My fascination began with my parent’s collection and a huge console stereo. Elton John, Emmylou Harris, The Who, Paul Revere and the Raiders, Beethoven, Tom T. Hall, The Beatles. There were also these books that were told on record, with sound effects, and a signal to let you know when it was time to turn the page. Stories like Peter and the Wolf, Briar Rabbit, and various Bible stories. My babysitter, Markita, introduced me to The Bay City Rollers, and KISS. Which explains why the first record I ever purchased was KISS, Destroyer. The collection grew from there to include The Police, Michael Jackson, and too many to go on. A random sampling of my open trunk of records has yielded such gems as Waylon Jennings, Johnny Mathis, Black Sabbath, Bowie, Edgar Winter, Willie, WoodStock, and Donna Summer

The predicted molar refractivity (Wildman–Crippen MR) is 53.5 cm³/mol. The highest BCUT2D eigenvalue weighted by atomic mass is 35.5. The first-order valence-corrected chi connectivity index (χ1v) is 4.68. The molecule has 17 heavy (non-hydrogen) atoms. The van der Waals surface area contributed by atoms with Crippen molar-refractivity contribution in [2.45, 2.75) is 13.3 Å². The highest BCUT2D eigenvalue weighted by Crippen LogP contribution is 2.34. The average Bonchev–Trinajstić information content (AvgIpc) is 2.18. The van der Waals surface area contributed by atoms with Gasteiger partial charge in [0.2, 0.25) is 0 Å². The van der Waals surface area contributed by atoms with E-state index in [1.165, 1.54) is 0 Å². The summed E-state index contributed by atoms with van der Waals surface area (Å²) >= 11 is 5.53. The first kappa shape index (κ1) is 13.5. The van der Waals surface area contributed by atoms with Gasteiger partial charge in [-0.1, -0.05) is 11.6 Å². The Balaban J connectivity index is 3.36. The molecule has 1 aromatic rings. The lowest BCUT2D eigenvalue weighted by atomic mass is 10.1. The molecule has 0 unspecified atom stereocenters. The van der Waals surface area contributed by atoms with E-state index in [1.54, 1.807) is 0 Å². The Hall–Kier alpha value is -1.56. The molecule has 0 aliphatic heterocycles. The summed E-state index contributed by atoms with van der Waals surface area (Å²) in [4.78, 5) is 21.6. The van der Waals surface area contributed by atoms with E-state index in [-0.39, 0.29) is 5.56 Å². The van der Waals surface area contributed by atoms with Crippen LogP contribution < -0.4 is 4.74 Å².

You spent time just listening to all this stuff back then. It wasn’t just background noise. Vinyl was more than the music. The artwork on album covers were like a door into the recording. The liner notes would often contain amazing information. John Lennon plays guitar and sings background vocals on David Bowie’s Fame. All of the members of Missing Persons, except for Terry’s sister, Dale Bozzio, make appearances on Frank Zappa’s Shut Up and Play Your Guitar. Not to mention the printed lyrics. It’s basic multiple sensory stimulation. I guess the point is we were so much more connected to the artists back then and the artists were, more often than today, worth being paid attention to and actually had something say.
Of course the biggest advantage with of a lot of vinyl being that you get to hear the WHOLE recording. The digitizing process REMOVES pieces of your favorite recordings! CONSPIRACY! Or not.
To be continued...